“The only way to determine what a home is worth is to know what someone else would pay for it. What if those people were crazy?” — Jim Klinge in “Owned”
Real estate is the most sacred of capital throughout the world in the minds of the dominant narrative. I have rarely met anyone who has advised someone against owning property, and property ownership remains the goal of many people I know. However, with stagnant wages and rising debt, it has become clear that fewer and fewer people will be able to own property. Conversely, it looks as if the majority of the population will lie at the mercy of those who are incapable of sustaining life outside the dominant narrative. The elites seem to keep making the same mistakes as they take over components of existence, but they feel comfortable allowing the majority of the population to be responsible for their mistakes.
As a lover of the outdoors, I have always found solace from trails, walking outside and cycling, and I never thought of myself as particularly unique. However, I have noticed that there are fewer people of color along those same sidewalks, bicycle lanes, and trails than in the past. Austin is notorious for appealing to the wealthy while appearing liberal, so I began a search to see if the addition of outdoor infrastructure raised property value. What I found was that the constantly rising cost of living was effected by people across the nation who had already been censured, but created a loophole to continue their risky behavior.
Anyone who remembers 80s fashion montages will remember the rise of the credit card. Everyone was encouraged to go on shopping sprees and pay later, regardless of their capacity to afford such spending. College tuition began rising exorbitantly from the 70s, so people were holding onto student debt longer than before, especially with dropping wages compared to inflation. Some people started to buy houses, and the urban core—previously reviled as “slum” and “blight”—became popular again, and cost more now that the suburbs had lost their luster. All of this market manipulation caused the banks to fail, similar to the 1929 crash, and that was the Savings and Loan Crisis. Rather than figuring out a way to solve the problem, politicians found a way to keep the party flowing.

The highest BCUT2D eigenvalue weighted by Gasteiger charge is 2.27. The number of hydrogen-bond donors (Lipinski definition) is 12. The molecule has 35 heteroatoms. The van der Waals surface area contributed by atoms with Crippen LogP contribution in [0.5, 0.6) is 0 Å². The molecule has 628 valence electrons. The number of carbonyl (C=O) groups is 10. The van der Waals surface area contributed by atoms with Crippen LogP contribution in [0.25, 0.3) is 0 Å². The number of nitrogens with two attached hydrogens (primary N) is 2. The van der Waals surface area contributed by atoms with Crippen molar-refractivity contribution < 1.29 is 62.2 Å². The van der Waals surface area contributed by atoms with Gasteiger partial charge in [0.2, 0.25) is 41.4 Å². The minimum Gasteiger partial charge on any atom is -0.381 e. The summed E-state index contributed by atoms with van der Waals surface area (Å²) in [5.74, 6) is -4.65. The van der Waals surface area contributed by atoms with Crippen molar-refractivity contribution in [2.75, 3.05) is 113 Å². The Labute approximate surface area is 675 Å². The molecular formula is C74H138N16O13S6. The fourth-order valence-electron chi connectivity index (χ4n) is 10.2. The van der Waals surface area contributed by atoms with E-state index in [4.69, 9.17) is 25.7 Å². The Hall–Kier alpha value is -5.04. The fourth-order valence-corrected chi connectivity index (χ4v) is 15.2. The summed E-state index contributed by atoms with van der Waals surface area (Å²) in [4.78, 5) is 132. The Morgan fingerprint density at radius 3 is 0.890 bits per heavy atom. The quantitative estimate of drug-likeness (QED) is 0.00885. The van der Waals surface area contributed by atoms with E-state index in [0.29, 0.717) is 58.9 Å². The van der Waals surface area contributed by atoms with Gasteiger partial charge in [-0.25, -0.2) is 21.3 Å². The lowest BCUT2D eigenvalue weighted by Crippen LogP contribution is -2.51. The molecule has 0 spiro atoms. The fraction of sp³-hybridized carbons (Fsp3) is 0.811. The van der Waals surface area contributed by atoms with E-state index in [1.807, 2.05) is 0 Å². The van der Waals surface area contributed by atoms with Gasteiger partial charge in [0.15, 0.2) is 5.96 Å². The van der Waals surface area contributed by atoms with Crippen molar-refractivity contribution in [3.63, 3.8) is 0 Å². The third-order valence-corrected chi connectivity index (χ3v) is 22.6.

The first major hurdle in retaining all of the ill-gotten gains of the crisis was restructuring the law. Beginning in 1986, a group of professional appraisers crafted the Uniform Standards of Professional Appraisal Practice (hereafter “USPAP”), which were the foundation in creating the Appraisal Foundation. While The Appraisal Foundation is a nonprofit, it stands as the most pivotal cog in the real estate industry: this organization sets the standards for real estate valuation in the United States. Again, the “standards” were set by people already appraising real estate, and real estate remains the most powerful capital in the world. With this “nonprofit” in place and the rules crafted by real estate industry leaders, politicians assisted by creating the Financial Institutions Recovery, Reform, and Enforcement Act of 1989 (hereafter “FIRREA”).